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Expectations and our Running

When we expect, we hold a strong belief that something will happen or should have happened. We expect a lot of ourselves, and none more so when it comes to endurance sports and our running.


When we feel the weight of our expectations, they become a burden and don’t allow us to reach our full potential


How do we talk to ourselves? What does the language of expectations sound like? How does it feel when they weight you down?


Understanding the language we use when we create expectations for ourselves can help us spot when they happen. Expectation language uses a lot of should and should not, have and have not:

I should be running quicker than last year

I need to be as fast as my training partner

I should not take a rest day

I have to train better

Whenever we speak to ourselves this way, we set ourselves up against something we have created in our mind. We attach a lot of worth to this expected outcome.


What is it like when we let our expectations weigh us down?


You have a run to do, perhaps the same big session as a few weeks ago, or one your friend has just completed.


You come back from a run and immediately check out the numbers: the miles cover, the speed it was done at.


Did I run the same (or better) this time? If not, what does that mean – am I going backwards as an athlete? If I’m not getting fitter, what’s the point?


Why was that mile 5 seconds slower than the one before?


I didn’t even hit 14 miles. I’m a failure. Last week I did almost 15.


This way of thinking makes you miserable about your running. It can fill you with dread about sessions. In the worst case is it’ll paralyse you with fear about going out for that run, so afraid we won’t hit these targets we’ve set ourselves we don’t do it.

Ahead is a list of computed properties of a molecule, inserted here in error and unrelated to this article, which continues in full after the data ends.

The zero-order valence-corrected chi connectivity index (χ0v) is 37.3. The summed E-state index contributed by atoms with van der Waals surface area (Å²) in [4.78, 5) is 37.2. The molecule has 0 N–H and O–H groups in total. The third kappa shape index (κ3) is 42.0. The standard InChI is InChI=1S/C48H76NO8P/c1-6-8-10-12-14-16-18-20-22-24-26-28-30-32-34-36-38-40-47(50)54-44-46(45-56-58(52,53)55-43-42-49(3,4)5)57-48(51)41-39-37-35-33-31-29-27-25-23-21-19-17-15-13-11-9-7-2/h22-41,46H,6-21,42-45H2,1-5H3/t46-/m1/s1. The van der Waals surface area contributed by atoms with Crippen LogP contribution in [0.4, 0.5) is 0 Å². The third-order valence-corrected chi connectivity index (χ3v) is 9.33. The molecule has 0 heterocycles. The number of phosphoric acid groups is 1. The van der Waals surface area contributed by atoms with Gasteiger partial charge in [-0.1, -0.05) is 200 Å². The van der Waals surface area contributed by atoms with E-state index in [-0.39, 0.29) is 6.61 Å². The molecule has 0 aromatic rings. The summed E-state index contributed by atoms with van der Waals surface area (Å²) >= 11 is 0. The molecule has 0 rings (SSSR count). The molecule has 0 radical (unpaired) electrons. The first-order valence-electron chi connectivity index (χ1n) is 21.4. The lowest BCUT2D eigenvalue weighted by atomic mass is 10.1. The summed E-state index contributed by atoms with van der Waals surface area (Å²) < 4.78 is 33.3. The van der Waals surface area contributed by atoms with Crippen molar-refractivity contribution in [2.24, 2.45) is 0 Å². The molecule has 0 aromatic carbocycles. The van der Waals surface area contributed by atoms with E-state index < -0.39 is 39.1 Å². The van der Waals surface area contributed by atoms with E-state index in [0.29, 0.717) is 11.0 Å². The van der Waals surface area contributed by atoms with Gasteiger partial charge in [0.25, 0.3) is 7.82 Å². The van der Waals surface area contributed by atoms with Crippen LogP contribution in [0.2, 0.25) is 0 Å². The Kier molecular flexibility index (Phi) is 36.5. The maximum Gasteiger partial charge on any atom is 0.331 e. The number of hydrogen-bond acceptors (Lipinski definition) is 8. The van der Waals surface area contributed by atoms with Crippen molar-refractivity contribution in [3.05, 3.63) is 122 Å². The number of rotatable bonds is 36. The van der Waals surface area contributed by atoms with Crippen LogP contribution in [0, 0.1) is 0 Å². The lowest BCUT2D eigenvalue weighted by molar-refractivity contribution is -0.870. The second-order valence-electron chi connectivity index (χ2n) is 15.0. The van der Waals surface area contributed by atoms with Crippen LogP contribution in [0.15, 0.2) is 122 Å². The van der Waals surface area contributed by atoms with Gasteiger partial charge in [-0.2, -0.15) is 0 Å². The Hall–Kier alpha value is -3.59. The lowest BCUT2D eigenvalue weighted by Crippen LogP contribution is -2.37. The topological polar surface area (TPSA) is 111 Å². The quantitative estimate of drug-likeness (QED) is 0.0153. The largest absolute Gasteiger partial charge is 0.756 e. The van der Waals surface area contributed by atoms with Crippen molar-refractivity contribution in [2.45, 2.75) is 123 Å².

When we hold an expectation for ourselves, we create a tension between who we are as an athlete and who we think we should be. There’s an inherent conflict here. It becomes then hard to accept who we are and where we are with our running. If you can learn to be comfortable with who you are in relation to your sports, that will flow to other areas of your life, and you’ll gain a more genuine sense of who you are.


Expectations can be good


Expectations can help drive our training forwards. They can be a force for good. If we want to get quicker, we have to train. There are no shortcuts.


The expectations we place on ourselves are great, as long as they don’t become a burden. Finding that sweet spot isn’t easy. But it is possible.


Running through expectations


If you struggle with expectations, I’ve put together a few ideas on how you can start to play with them. These worked for me, and hopefully, you’ll find some help here.


The process of writing down how you are feeling, talking about it either to a friend or a coach can give you some space to hear and think about what you are saying. If you let words and thoughts just roll around in your head, they get louder and louder and drown out everything else. The opportunity to examine the validity of these thoughts is paramount. Often you’ll see then that you’ve been tough and unrealistic on yourself.


If you do tend to expect a lot from yourself, you don’t need to toil away on your own. You’ll want to engage your coach or a trusted friend in helping work with you. If you keep doing the same sessions every few weeks, then the temptation to compare them is always there, and naturally, you will scratch that itch. Sessions should be creative and different enough that you don’t get too many opportunities to do that.


Try and see the bigger picture of your training, and that one training session doesn’t define you as a runner. Endurance is built over months of consistent work and not one run. Variations are typical in performance from day to day.


Each session is different. We are never the same person going into each session. It would be very unfair to expect the same results from what is a very different situation.


We are more than any number you set yourself. Expectations can limit us too, stopping us, achieving from what we can. I want you to stop defining yourself by outcomes and instead see the value is you showing up for yourself with your training each day.